Set during the tumultuous middle of the George W. Bush years—amid the twin catastrophes of the Iraq insurgency and Hurricane Katrina—Landfall brings Thomas Mallon's cavalcade of contemporary American politics, which began with Watergate and continue with Finale, to a final climax.
Landfall is a romance — a romance in which the president repeatedly intercedes, rom-com fashion — set against the machinations concerning the administration’s defining failure in Iraq ... Mallon’s portrayals of most of his well-known main characters are flattering. But he’s also entertainingly bitchy ... the [George W. Bush] of Landfall is unbelievably wonderful. He makes charming fun of his reputation for ignorance In this book his biggest problem, which Mallon diagnoses well, is a fundamental uneasiness, the lack of an even keel ... I was surprised how little space such a thoughtful writer devotes in this long novel to the awful particulars of its central catastrophe. He’s too easy on everyone ... But still, Landfall is smart and knowing and absorbing. It is to novels as good studio movies are to movies — extremely well made, satisfying if you have a taste for the genre, occasionally excellent. The prose is a pleasure ... Fiction is supposed to provide glimpses inside people different from us. As a one-of-a-kind artifact of pre-2016 Late Republicanism, Landfall is fascinating.
At its best, Mallon’s amusing new novel, Landfall, operates like the thought-bubble we’d always wanted ... Mallon has done his homework and his novel delves, at times a tad too exhaustively, into the kaleidoscope of events and characters of the Bush era — everyone from Christopher Hitchens and John Edwards to Merv Griffin and Nancy Reagan ... Landfall occasionally gets a bit too goofy, such as a clunky scene that comes out of nowhere — and adds little to the narrative — involving a sex tryst between a high-ranking U.S. official and a Canadian diplomat.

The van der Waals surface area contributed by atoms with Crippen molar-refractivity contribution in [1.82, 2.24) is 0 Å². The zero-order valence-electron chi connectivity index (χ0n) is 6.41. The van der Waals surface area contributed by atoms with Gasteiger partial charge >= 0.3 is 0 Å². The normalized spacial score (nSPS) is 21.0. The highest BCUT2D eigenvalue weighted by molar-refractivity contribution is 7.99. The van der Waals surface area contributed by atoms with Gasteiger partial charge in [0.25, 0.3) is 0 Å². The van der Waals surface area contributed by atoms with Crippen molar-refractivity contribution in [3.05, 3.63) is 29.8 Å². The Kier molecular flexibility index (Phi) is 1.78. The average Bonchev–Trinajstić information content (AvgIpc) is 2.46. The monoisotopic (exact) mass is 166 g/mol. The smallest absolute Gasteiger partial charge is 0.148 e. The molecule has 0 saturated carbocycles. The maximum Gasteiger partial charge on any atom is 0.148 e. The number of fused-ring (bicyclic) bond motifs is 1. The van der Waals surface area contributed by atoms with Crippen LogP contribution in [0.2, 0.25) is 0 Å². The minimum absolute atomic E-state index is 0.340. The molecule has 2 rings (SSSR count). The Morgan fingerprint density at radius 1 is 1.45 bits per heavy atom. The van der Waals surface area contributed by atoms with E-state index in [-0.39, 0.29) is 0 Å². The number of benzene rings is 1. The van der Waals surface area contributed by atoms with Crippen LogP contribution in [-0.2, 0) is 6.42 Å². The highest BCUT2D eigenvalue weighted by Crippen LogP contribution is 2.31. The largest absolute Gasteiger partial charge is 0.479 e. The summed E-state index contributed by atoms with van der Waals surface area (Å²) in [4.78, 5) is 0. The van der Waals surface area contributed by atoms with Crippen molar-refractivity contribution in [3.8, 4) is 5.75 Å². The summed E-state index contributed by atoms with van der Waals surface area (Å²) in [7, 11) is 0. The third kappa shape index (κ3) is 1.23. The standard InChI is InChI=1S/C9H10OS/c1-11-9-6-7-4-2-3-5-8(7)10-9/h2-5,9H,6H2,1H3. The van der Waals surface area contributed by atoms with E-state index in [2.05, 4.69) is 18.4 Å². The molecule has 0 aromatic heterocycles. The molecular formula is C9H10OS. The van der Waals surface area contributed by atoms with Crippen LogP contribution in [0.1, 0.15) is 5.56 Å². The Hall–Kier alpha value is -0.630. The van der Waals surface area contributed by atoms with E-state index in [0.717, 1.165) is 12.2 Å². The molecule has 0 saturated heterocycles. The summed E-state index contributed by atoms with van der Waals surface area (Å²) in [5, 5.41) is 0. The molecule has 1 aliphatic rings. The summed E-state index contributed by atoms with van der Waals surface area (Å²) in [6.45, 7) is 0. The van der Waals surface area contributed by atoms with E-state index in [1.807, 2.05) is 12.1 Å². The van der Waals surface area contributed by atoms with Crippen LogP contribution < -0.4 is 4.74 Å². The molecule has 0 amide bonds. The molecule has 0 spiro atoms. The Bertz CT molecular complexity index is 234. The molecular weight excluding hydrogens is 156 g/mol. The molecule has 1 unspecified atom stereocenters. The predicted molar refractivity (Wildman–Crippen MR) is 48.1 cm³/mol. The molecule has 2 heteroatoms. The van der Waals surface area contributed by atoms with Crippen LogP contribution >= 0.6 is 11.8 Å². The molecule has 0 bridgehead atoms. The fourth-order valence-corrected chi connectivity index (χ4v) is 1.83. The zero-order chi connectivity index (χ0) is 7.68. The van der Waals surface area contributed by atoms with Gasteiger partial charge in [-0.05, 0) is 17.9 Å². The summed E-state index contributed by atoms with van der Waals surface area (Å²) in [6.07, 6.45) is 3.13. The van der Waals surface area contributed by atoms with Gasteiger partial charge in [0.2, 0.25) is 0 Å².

As in Mr. Mallon’s many other novels, the writing is crisp and witty, the central characters complex and sympathetic in surprising ways, the narrative structure tight. The constant use of italics, as if Mr. Mallon doesn’t trust his readers to know where to place the emphasis, is one mild annoyance in an otherwise superbly written novel ... This is a work of the imagination, and I have no firsthand knowledge of the 43rd president, but Mr. Mallon’s rendering is far more faithful to the evidence than the caricatures we read for a decade in the media.